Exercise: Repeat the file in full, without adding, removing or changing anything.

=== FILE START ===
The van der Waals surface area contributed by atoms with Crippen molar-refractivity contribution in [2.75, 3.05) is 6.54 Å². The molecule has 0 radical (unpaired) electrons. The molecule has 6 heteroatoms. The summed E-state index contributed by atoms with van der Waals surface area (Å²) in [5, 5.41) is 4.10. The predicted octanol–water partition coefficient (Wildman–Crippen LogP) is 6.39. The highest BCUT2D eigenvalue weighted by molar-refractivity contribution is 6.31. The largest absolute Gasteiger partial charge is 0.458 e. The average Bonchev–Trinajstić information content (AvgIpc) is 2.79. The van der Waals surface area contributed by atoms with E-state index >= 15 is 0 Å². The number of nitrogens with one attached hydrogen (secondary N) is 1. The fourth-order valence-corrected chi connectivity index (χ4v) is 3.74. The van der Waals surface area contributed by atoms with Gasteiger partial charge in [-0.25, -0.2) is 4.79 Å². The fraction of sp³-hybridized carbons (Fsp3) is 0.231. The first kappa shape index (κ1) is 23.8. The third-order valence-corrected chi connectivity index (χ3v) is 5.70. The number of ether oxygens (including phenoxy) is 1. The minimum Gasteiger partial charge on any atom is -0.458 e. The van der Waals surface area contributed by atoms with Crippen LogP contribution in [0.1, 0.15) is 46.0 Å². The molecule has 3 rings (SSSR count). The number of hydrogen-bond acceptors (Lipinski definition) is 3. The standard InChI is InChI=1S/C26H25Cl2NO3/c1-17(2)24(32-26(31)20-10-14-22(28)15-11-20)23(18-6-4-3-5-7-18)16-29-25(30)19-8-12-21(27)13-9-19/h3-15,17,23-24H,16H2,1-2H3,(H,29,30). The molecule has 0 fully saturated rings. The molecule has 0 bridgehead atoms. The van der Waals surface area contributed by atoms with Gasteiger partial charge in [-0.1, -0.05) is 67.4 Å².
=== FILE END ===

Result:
The van der Waals surface area contributed by atoms with Crippen molar-refractivity contribution in [2.75, 3.05) is 6.54 Å². The molecule has 0 radical (unpaired) electrons. The molecule has 6 heteroatoms. The summed E-state index contributed by atoms with van der Waals surface area (Å²) in [5, 5.41) is 4.10. The predicted octanol–water partition coefficient (Wildman–Crippen LogP) is 6.39. The highest BCUT2D eigenvalue weighted by molar-refractivity contribution is 6.31. The largest absolute Gasteiger partial charge is 0.458 e. The average Bonchev–Trinajstić information content (AvgIpc) is 2.79. The van der Waals surface area contributed by atoms with E-state index >= 15 is 0 Å². The number of nitrogens with one attached hydrogen (secondary N) is 1. The fourth-order valence-corrected chi connectivity index (χ4v) is 3.74. The van der Waals surface area contributed by atoms with Gasteiger partial charge in [-0.25, -0.2) is 4.79 Å². The fraction of sp³-hybridized carbons (Fsp3) is 0.231. The first kappa shape index (κ1) is 23.8. The third-order valence-corrected chi connectivity index (χ3v) is 5.70. The number of ether oxygens (including phenoxy) is 1. The minimum Gasteiger partial charge on any atom is -0.458 e. The van der Waals surface area contributed by atoms with Crippen LogP contribution in [0.1, 0.15) is 46.0 Å². The molecule has 3 rings (SSSR count). The number of hydrogen-bond acceptors (Lipinski definition) is 3. The standard InChI is InChI=1S/C26H25Cl2NO3/c1-17(2)24(32-26(31)20-10-14-22(28)15-11-20)23(18-6-4-3-5-7-18)16-29-25(30)19-8-12-21(27)13-9-19/h3-15,17,23-24H,16H2,1-2H3,(H,29,30). The molecule has 0 fully saturated rings. The molecule has 0 bridgehead atoms. The van der Waals surface area contributed by atoms with Gasteiger partial charge in [-0.1, -0.05) is 67.4 Å².